Because scratching on objects is a normal marking, stretching, and grooming behavior for cats, it is difficult to stop or even curb. However, cats can be taught to claw appropriate objects like scratching posts. Once you've figured out your cat's preferred scratching materials and orientation, you'll be better equipped to buy a suitable scratching substitute. For example, if your cat likes to scratch on furniture, a vertical carpet-covered post might be a good choice. But a cat that likes the horizontal motion of scratching on a floor carpet may be more likely to use a flattened cardboard box or a log placed on its side. A cat that scratches on drapes would probably prefer a vertical post tall enough for a long stretch, such as those that mount on a wall or door. Take your cat to the new scratching area or object that you've approved, and reward the cat with treats, strokes, and praise for using it. A little cat nip in the approved area can be helpful too. Sticky tape or tin foil placed on the off limits object can deter scratching. Also, Feliway pheromone spray can be helpful to stop scratching on vertical surfaces. A good set of nail clippers is another necessity for any cat owner. Regular trimming of nails reduces the likelihood of damage caused by sharp claws, and lessens the possibility of a nail growing into the foot pad and causing infection. If you start the routine early on, you will find the task becomes easier as your cat gets older.
Grooming is much easier if you begin the procedure when your cat is young. The cat will grow to accept grooming as a pleasant routine rather than as a desperation-based chore. A good brush or a steel comb is a necessity for any cat owner. By brushing or combing your cat regularly, you can keep its hair coat clean, shiny, and sleek. Furminators are a type of comb with a built in blade that helps de-shed cat fur. Any loose fur removed during grooming will not wind up on the furniture, and your cat will have fewer problems with fur accumulating in the gastrointestinal tract, leading to hairball formation. An extra benefit is that by regularly grooming your cat, you have an opportunity to examine its skin for parasites or disease. Generally, cats do not need to be bathed as they do a good job of this on their own. In fact, a greasy, matted or unkempt coat can be a sign of medical issues and should alert you to see your veterinarian.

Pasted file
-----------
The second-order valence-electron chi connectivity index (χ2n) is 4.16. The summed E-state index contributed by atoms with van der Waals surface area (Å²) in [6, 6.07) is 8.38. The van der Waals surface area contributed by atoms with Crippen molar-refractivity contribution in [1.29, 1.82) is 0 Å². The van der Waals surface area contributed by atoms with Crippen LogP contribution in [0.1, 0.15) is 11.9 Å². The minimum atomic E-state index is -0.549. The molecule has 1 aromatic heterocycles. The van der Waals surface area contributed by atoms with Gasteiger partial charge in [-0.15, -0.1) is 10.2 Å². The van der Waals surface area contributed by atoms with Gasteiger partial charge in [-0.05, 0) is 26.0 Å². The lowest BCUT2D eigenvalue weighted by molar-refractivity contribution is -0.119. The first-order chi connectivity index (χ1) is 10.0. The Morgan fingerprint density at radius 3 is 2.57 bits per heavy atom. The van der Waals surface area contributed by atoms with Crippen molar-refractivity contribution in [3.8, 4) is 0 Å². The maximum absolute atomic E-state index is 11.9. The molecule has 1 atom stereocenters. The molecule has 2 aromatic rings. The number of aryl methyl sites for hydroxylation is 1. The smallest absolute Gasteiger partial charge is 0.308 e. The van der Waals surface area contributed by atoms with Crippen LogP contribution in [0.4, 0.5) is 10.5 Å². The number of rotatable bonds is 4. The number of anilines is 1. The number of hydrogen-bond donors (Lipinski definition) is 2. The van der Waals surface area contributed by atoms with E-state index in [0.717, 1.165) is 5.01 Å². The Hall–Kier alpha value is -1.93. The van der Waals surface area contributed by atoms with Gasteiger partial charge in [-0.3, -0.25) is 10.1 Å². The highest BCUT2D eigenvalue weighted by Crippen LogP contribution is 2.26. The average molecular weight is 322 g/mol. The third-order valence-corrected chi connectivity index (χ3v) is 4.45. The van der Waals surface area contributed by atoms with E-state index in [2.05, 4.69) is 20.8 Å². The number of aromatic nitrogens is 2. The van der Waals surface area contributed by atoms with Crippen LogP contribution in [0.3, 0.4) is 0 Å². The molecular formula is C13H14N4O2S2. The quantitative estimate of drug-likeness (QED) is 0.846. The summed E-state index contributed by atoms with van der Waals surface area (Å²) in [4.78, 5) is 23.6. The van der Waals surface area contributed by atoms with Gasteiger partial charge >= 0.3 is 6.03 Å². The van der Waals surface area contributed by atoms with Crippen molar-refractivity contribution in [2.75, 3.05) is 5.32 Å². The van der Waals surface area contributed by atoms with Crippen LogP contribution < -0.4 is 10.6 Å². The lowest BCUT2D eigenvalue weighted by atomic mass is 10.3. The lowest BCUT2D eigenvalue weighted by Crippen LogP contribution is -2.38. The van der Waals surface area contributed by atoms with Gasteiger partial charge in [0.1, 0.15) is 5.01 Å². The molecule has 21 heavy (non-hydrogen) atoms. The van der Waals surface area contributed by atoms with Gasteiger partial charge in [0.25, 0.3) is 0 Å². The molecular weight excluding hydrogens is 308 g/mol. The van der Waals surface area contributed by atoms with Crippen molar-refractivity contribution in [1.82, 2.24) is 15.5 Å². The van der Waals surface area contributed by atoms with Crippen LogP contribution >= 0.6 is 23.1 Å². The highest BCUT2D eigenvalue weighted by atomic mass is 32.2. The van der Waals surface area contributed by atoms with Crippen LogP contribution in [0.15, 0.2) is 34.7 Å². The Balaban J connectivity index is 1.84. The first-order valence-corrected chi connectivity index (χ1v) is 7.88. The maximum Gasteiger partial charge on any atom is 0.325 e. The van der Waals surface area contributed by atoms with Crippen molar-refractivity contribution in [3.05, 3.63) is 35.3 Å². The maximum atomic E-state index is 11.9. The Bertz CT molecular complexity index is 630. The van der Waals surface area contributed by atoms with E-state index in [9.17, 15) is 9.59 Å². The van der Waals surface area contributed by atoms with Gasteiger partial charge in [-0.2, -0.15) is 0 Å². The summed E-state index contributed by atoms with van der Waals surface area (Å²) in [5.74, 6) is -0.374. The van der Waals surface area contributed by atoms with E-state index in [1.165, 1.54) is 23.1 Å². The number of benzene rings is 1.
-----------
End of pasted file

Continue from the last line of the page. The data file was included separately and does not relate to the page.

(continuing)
We are here for you! The team and veterinarians at Cheshire Cat Feline Health Center are here to assist you in the care of your feline companion. We are happy to help with any of your needs from basic care questions to advanced medical care. Thank you for entrusting us with your best friend!
Dr. Ann D. Middleton
Dr. Michelle R. Metcalf
and the rest of the Team at
Cheshire Cat Feline Health Center